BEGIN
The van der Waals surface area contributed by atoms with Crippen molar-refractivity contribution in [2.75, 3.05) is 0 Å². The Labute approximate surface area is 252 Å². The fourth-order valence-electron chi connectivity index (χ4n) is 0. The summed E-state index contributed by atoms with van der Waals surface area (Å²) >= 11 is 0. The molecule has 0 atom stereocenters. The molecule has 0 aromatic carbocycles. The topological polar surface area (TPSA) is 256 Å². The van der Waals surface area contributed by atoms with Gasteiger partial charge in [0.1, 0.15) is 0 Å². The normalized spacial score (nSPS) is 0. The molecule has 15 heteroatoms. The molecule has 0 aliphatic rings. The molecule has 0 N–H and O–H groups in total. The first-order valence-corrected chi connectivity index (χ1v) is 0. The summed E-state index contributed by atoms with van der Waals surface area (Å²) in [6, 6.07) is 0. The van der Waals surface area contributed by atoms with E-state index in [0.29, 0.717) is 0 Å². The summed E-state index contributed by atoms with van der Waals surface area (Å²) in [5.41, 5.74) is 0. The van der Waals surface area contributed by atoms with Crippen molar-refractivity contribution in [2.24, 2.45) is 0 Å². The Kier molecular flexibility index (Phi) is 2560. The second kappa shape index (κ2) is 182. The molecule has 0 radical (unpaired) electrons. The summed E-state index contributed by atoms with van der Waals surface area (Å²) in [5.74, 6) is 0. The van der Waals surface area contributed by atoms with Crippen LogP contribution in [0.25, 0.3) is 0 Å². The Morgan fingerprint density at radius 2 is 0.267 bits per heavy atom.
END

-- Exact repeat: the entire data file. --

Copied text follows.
The van der Waals surface area contributed by atoms with Crippen molar-refractivity contribution in [2.75, 3.05) is 0 Å². The Labute approximate surface area is 252 Å². The fourth-order valence-electron chi connectivity index (χ4n) is 0. The summed E-state index contributed by atoms with van der Waals surface area (Å²) >= 11 is 0. The molecule has 0 atom stereocenters. The molecule has 0 aromatic carbocycles. The topological polar surface area (TPSA) is 256 Å². The van der Waals surface area contributed by atoms with Gasteiger partial charge in [0.1, 0.15) is 0 Å². The normalized spacial score (nSPS) is 0. The molecule has 15 heteroatoms. The molecule has 0 aliphatic rings. The molecule has 0 N–H and O–H groups in total. The first-order valence-corrected chi connectivity index (χ1v) is 0. The summed E-state index contributed by atoms with van der Waals surface area (Å²) in [6, 6.07) is 0. The van der Waals surface area contributed by atoms with E-state index in [0.29, 0.717) is 0 Å². The summed E-state index contributed by atoms with van der Waals surface area (Å²) in [5.41, 5.74) is 0. The van der Waals surface area contributed by atoms with Crippen molar-refractivity contribution in [2.24, 2.45) is 0 Å². The Kier molecular flexibility index (Phi) is 2560. The second kappa shape index (κ2) is 182. The molecule has 0 radical (unpaired) electrons. The summed E-state index contributed by atoms with van der Waals surface area (Å²) in [5.74, 6) is 0. The van der Waals surface area contributed by atoms with Crippen LogP contribution in [0.25, 0.3) is 0 Å². The Morgan fingerprint density at radius 2 is 0.267 bits per heavy atom.